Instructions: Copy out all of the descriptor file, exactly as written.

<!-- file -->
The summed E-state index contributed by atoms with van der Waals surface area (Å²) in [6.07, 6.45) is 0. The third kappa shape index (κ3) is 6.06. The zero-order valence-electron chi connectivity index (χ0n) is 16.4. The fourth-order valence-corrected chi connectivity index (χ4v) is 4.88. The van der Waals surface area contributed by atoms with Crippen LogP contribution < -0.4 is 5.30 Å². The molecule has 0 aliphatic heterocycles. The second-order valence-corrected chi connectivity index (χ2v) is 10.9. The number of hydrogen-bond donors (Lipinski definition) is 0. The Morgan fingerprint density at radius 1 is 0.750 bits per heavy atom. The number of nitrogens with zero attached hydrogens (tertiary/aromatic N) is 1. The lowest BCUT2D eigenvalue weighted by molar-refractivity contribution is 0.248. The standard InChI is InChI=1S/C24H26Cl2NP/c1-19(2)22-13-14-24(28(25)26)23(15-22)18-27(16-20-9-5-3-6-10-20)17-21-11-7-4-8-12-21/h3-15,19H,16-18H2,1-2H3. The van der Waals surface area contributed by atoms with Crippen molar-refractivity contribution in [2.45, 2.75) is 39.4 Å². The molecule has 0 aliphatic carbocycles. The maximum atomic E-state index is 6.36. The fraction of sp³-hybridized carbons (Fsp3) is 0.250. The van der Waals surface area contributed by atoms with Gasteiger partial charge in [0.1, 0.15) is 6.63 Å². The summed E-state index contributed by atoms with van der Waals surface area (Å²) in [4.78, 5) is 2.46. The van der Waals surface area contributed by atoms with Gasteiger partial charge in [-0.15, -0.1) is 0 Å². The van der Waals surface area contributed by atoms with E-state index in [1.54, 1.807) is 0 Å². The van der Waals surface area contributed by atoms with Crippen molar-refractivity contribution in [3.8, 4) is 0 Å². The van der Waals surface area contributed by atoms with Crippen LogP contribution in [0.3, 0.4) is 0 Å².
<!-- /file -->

The summed E-state index contributed by atoms with van der Waals surface area (Å²) in [6.07, 6.45) is 0. The third kappa shape index (κ3) is 6.06. The zero-order valence-electron chi connectivity index (χ0n) is 16.4. The fourth-order valence-corrected chi connectivity index (χ4v) is 4.88. The van der Waals surface area contributed by atoms with Crippen LogP contribution < -0.4 is 5.30 Å². The molecule has 0 aliphatic heterocycles. The second-order valence-corrected chi connectivity index (χ2v) is 10.9. The number of hydrogen-bond donors (Lipinski definition) is 0. The Morgan fingerprint density at radius 1 is 0.750 bits per heavy atom. The number of nitrogens with zero attached hydrogens (tertiary/aromatic N) is 1. The lowest BCUT2D eigenvalue weighted by molar-refractivity contribution is 0.248. The standard InChI is InChI=1S/C24H26Cl2NP/c1-19(2)22-13-14-24(28(25)26)23(15-22)18-27(16-20-9-5-3-6-10-20)17-21-11-7-4-8-12-21/h3-15,19H,16-18H2,1-2H3. The van der Waals surface area contributed by atoms with Crippen molar-refractivity contribution in [2.45, 2.75) is 39.4 Å². The molecule has 0 aliphatic carbocycles. The maximum atomic E-state index is 6.36. The fraction of sp³-hybridized carbons (Fsp3) is 0.250. The van der Waals surface area contributed by atoms with Gasteiger partial charge in [0.1, 0.15) is 6.63 Å². The summed E-state index contributed by atoms with van der Waals surface area (Å²) in [4.78, 5) is 2.46. The van der Waals surface area contributed by atoms with Gasteiger partial charge in [-0.15, -0.1) is 0 Å². The van der Waals surface area contributed by atoms with E-state index in [1.54, 1.807) is 0 Å². The van der Waals surface area contributed by atoms with Crippen molar-refractivity contribution in [3.8, 4) is 0 Å². The van der Waals surface area contributed by atoms with Crippen LogP contribution in [0.3, 0.4) is 0 Å².